Chris Bank: Music Man of the valley
March 30, 2004
When Professor Harold Hill tantalized the folks of River City with the promise of a school band in Meredith Wilson’s “The Music Man,” he was more dreamer than director.
When Chris Bank raises his baton for the school bands he directs in the Roaring Fork Valley, he makes dreams come true for youthful band members.
Bank is not exactly a high-stepping Harold Hill. As a freelance musician, conductor and music teacher, he came to school bands by default while pursuing a musical passion that was bred into him as a child.
His mother was a pianist and his father a vocalist. Bank did not like the fit of the piano, so he went his own way on the electric bass. Vocals appealed to him most, however, which he employed in his youth with a variety of garage bands.
Bank attributes his voice to his Hungarian grandfather, who as a child had the beautiful soprano range that was sometimes preserved by castration. His grandfather was a candidate for a “castrato,” but to Bank’s relief, and attesting by his birth, his grandfather was spared. Bank was the fifth of 10 children, all of whom received musical training in the home.
“With all the instruments in my life, I realize that the strongest thing in my musical life is my voice. That is my main instrument. When I sang in garage bands, we did Motown, and those were high vocals – castrato range,” laughed Bank.
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He took a hiatus from music while playing college football, but eagerly returned to his musical roots when he moved to Aspen in 1971.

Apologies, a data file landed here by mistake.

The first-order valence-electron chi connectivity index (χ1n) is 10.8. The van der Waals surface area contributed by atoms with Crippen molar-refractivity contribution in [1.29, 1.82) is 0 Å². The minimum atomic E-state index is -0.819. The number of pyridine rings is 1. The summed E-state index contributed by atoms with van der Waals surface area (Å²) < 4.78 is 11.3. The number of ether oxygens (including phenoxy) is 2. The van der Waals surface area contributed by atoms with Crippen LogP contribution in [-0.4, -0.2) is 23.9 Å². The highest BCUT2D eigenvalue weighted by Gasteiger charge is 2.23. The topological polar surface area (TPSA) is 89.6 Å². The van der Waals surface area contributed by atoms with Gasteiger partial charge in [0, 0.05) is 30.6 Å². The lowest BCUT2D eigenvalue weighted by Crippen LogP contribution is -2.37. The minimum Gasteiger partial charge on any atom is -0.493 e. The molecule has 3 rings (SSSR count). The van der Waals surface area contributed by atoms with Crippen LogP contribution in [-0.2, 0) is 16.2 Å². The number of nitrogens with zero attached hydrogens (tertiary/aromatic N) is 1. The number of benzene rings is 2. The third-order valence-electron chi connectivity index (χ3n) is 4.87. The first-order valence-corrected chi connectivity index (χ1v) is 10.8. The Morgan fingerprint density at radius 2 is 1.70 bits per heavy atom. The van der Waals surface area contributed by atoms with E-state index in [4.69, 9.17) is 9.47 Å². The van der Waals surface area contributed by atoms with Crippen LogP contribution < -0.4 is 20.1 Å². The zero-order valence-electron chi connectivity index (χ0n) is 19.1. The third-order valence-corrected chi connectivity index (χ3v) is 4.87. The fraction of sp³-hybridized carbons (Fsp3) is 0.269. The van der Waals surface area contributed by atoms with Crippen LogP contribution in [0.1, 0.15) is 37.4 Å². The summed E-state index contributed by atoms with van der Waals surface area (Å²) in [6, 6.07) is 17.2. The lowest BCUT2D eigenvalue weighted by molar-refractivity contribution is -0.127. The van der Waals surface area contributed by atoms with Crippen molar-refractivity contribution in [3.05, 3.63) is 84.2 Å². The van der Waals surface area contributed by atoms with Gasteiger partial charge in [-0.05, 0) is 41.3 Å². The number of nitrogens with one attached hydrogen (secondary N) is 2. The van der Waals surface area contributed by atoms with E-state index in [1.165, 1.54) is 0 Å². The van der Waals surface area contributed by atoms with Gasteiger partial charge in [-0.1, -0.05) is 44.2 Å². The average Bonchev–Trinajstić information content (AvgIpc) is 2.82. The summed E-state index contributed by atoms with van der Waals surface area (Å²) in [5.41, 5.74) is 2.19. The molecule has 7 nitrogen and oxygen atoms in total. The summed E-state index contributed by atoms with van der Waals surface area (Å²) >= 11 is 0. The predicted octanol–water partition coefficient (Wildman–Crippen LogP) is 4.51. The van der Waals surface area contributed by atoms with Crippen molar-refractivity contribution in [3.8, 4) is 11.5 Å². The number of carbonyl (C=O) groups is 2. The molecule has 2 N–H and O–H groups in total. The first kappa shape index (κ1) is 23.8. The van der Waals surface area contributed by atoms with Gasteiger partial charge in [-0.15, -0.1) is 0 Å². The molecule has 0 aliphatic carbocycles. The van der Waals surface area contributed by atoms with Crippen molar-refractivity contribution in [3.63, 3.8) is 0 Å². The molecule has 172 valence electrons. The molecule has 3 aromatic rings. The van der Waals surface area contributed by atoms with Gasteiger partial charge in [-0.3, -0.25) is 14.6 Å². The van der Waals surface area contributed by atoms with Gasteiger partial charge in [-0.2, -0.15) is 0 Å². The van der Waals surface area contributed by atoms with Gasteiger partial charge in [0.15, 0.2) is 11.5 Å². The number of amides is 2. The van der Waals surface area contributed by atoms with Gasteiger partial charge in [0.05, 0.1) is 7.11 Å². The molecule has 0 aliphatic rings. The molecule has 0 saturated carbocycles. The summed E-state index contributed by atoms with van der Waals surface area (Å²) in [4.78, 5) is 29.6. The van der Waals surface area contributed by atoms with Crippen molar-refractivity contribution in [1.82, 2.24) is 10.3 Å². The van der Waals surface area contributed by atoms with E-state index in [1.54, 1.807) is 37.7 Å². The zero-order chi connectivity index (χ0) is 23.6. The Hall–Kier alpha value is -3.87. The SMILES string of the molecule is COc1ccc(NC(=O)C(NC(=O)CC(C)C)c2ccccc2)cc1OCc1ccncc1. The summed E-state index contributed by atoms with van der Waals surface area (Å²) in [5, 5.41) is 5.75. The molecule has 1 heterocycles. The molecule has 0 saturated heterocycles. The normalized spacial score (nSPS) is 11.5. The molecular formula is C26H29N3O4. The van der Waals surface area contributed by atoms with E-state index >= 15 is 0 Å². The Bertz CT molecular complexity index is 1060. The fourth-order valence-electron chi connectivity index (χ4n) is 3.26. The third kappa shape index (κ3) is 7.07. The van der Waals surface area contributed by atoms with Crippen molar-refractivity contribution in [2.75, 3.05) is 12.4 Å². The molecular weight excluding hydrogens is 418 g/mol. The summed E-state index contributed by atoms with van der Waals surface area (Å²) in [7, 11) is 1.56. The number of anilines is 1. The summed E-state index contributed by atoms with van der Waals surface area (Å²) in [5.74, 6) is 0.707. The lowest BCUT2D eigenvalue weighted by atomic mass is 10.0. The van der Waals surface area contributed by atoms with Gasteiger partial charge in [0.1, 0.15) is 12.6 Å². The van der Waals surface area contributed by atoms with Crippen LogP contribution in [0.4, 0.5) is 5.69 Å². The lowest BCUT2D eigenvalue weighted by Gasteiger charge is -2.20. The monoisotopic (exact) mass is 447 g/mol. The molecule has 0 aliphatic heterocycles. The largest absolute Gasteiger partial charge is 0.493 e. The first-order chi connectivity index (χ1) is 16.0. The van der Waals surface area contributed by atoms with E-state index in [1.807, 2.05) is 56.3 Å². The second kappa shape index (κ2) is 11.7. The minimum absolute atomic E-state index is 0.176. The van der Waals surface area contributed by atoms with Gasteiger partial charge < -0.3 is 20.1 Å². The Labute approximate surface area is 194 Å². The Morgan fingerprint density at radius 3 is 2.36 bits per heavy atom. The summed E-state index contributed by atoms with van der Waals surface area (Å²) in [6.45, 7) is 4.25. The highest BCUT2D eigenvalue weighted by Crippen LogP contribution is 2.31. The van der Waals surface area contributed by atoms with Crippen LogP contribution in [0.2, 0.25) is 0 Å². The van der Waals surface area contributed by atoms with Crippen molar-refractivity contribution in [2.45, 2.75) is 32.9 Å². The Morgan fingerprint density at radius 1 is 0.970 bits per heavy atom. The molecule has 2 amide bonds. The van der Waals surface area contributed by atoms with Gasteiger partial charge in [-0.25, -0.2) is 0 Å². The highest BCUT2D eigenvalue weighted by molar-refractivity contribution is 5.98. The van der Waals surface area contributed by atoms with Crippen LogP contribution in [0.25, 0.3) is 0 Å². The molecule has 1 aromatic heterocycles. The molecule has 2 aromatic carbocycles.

“Whatever the need and the style, I played when it felt good to play. I spent about a year in Aspen, but I got frustrated that my music wasn’t going anywhere, so I started traveling and playing in cities on the West Coast, in Boulder and in Madison, Wisconsin. I’ve been playing music ever since – mostly bass and sax and vocals.”
Bank was married in Boulder, started a family and, like many musicians, supported his music with a variety of day jobs. “I played music at night when I could, and I was pretty set on making music happen at some time, so I did what I had to do to support my hobby.”
Bank moved back to the Roaring Fork Valley in 1988, largely because of his interest in the Baha’i faith, which has a following here. “I worked as a flagger in Glenwood Canyon. That will motivate your thinking in the direction of getting it together musically to make it work.”